A couple things probably play into that which doesn't get talked about a lot.... angle of attack (AoA), and the roll radius of the face. If one has a really positive angle of attack with the driver (say a 9* driver for example), and impacts a ball that is teed up high with a high AoA, and lets say hits it above the middle of the face (depending on the actual roll radius, loft toward the top of the face could be around 11*-12*), it's easy to see how people with a low lofted driver think they need to go with a lower lofted driver to get their ball flight down.
People with a sweeping driver swing, or even a negative angle of attack will almost always do better more loft. Tiger's current driver is...... 11.25*!
I think people sometimes don't take into account the AoA and the roll radius of the face of their driver, and jump to the shaft as the root of their height/trajectory issues. The thing about the roll radius is (using a driver measured at an actual 10* as an example again), depending on the radius, the driver could be 10* at the dead center of the face, 7*-8* towards the bottom, and 12*-13* towards the top. Now factor in a manufacturing tolerance that is almost always at +/- 1*, and that "advertised" 10* driver can have a face with loft ranging from 6* to 14* depending where on the face the ball is struck. I've even heard many stories of Ping drivers measuring 2*-3* higher of actual center of face loft than what is on the sole. I've also heard that it might be done on purpose..... but I'm not going there!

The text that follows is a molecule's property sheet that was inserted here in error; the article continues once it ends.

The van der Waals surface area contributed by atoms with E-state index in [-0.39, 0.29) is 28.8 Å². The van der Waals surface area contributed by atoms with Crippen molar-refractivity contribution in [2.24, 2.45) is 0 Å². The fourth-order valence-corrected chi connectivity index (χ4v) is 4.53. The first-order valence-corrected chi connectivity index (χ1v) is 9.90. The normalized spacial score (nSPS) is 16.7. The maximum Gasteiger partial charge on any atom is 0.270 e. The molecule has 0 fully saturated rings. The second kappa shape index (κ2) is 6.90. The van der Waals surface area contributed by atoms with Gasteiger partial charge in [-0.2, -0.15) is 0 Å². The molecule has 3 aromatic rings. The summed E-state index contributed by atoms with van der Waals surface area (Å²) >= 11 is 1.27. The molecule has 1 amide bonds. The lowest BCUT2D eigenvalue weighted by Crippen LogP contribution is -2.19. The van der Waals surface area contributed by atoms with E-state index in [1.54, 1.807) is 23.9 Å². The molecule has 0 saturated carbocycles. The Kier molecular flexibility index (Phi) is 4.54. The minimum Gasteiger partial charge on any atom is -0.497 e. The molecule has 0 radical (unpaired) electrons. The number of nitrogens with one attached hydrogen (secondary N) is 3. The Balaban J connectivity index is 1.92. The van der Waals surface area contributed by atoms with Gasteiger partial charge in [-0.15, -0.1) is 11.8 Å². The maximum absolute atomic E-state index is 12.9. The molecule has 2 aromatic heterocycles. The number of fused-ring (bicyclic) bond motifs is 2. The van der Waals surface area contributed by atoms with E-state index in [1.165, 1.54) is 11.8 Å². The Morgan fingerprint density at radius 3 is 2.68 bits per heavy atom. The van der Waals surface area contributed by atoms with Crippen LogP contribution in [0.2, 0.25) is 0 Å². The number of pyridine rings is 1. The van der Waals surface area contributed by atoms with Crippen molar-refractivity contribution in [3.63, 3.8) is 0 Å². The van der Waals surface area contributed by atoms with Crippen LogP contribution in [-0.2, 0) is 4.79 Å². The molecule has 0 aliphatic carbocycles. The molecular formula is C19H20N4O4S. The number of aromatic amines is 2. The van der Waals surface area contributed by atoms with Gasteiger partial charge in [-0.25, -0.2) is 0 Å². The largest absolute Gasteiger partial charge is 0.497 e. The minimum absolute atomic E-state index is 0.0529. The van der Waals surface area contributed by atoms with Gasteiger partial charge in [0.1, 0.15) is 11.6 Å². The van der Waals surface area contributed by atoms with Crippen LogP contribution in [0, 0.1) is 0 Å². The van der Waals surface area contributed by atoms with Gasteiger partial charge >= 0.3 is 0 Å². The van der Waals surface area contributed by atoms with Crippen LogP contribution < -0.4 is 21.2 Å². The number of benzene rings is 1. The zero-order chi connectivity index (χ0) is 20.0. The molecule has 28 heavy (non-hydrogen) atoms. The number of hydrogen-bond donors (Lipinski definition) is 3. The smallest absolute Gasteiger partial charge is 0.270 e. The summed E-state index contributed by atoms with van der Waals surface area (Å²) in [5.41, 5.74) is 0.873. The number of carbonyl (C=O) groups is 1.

As far as the shaft flexing enough at impact to add a little extra loft... if you have an early or even maybe a mid release, you have already thrown out the power, or lag, and the shaft wont do much for you then. If you have a mid to late release of the lag, then the shaft definitely comes into play.
Johnclayton - I'm guessing that you have a negative angle of attack?